He also noted that we should call it “paid content or subscriptions and never again paywall, because I truly think — apart from the Berlin Wall — it is a negative psychology. Wall excludes people or keeps people imprisoned and that’s not what we should do. It’s an offering, so in general, something positive.”

“Whether concretely in the case of Politico, the B to C (business to consumer) part of the business should be either partly subscription or completely subscription-driven, that is something we would like to discuss with you and be assured — we would never — if we had made the decision or think we should make the decision, announce it publicly before we speak to you. Our approach would be to ask you what do you think is right,” he said, noting they took a similar approach with Insider.

By contradicting his own words to employees, Döpfner’s authority and credibility took a hit, both with internal and external audiences. By apologizing to employees and taking responsibility, he emphasizes why speaking to employees about larger company changes before the press is a crucial order of operations.


Pinterest announced several new features during its annual Creators’ Festival event this week. They include a TikTok-esque vertical video “Watch” feed for pinned content that Pinterest says will help users discover content, a “Takes” option that acts as a response to Pinterest’s Stories-styled Idea pins feature, an original content series driven by its creators, and more.

According to its blogpost:

Pinterest is deliberately designing a product rooted in inspiration, inclusivity and positivity for Pinners, creators and brands. These latest features address the changing needs and expectations of creators and consumers online, and they enable everyone to inspire, build and reach new audiences;  engage with a community around shared passions; earn money with original content and become a storefront for merchants.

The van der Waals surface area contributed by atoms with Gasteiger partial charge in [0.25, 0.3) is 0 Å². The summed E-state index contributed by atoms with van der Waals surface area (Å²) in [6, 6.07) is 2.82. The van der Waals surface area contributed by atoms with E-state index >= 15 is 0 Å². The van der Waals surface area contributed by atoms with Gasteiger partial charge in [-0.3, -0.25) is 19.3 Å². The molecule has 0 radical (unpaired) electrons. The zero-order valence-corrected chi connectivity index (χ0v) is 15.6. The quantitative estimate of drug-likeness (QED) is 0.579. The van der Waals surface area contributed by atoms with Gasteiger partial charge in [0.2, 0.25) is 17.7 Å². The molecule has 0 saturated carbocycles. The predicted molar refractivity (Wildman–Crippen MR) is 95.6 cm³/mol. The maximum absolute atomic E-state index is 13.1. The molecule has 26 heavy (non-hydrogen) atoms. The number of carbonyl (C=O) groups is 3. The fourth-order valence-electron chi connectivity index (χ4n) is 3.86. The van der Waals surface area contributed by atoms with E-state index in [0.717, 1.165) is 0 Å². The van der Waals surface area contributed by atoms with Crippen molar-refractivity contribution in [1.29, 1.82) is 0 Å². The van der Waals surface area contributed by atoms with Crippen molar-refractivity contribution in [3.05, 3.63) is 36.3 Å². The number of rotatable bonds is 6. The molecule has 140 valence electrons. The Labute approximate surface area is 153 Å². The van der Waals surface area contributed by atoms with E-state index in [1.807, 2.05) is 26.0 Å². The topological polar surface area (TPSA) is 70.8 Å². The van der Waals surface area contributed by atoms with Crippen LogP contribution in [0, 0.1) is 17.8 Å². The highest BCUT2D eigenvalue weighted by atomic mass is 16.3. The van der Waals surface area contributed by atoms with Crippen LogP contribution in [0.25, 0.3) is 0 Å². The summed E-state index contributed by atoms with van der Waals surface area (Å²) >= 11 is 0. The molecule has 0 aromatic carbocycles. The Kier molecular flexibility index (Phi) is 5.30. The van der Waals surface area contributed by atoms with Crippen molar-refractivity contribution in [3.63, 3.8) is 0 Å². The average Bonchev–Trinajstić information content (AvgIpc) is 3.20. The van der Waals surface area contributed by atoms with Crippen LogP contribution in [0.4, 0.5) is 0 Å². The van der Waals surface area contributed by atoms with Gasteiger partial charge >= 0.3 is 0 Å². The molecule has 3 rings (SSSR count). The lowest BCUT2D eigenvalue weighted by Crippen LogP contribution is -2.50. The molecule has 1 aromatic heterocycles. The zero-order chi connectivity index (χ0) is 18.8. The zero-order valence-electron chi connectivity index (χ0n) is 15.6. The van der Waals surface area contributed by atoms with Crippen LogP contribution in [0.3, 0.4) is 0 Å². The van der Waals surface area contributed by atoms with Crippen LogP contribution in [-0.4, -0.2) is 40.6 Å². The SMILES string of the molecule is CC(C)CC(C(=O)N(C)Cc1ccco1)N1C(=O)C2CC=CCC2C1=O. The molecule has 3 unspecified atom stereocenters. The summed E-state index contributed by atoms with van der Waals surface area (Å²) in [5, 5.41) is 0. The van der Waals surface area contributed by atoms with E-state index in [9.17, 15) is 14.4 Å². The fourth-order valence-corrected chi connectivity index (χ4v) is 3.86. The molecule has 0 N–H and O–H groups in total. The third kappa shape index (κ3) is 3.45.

By making video the key focus of all its new features, Pinterest borrows some of the best features from competitive social media platforms and ties them back to its distinct edge as a discovery platform. By sharing how its product design is informed by its values, the company seizes an opportunity to emphasize its commitment to creators and consumers alike and highlight the importance of communicating accessible design decisions.


If you’re looking for benchmark data to show your bosses the next time you ask for a raise, lend us a hand—and help yourself and your peers while you’re at it. Participate in Ragan’s Salary & Workplace Culture Survey, a comprehensive look at salaries, benefits, culture, bonuses and other aspects of the job in a fast-moving industry.

Both internal and external communicators are encouraged to participate.

By taking part, you will receive a $150 discount to a Ragan virtual conference of your choice and be entered to win one of five $50 gift cards. All who complete the survey will receive a full report on the findings. Responses are anonymous.

WeWork acknowledges fraught past after (finally) going public

WeWork went public on Thursday, closing out the day up 13.9% more than two years after it first tried to launch an IPO. That initial plan fell apart in 2018 after investors objected to the company’s operations and founder/ex-CEO Adam Neumann. The company has since been sued by several executives and employees of harassment and discrimination.

Neumann and WeWork were the subject of a Hulu documentary, and Apple TV+ is currently producing a show called “WeCrashed” starring Jared Leto and Anne Hathaway that documents the company’s problems.

While celebrating the IPO, executives past and president acknowledged the company’s tumultuous journey.

CNBC reports:

“You’ve said this is a story with drama,” WeWork Executive Chairman Marcelo Claure told CNBC’s “Squawk Box” on Thursday. “Sure, this is a story where a lot of people wrote documentaries that it was the end of WeWork. Well the resistance, the persistence of these people is incredible. This company is here, is stronger than ever, and no doubt that we’re going to be celebrating many more milestones.”

Claure told “Squawk Box” that everybody has “an important role to play” and that Neumann deserves credit as the visionary who came up with the idea. Neumann congratulated the new leadership team during an interview with the media Thursday morning at the outdoor beer garden at The Standard, an expensive hotel in New York City’s meatpacking district.

He and co-founder Miguel McKelvey “couldn’t be happier” to celebrate the IPO, Neumann said. “This has always been about the team and about what we did together, and we’re just so proud today and for this day,” he said.

What it means:

By framing the company’s past transgressions as part of a larger “story with drama,” Claure positions past milestones as part of a journey that future happier events will rectify. Treating your company’s past crises as a story also tees you up to spotlight the characters who brought that story to life and the work that they do, assuring audiences that your company has learned from the people and issues that once caused problems.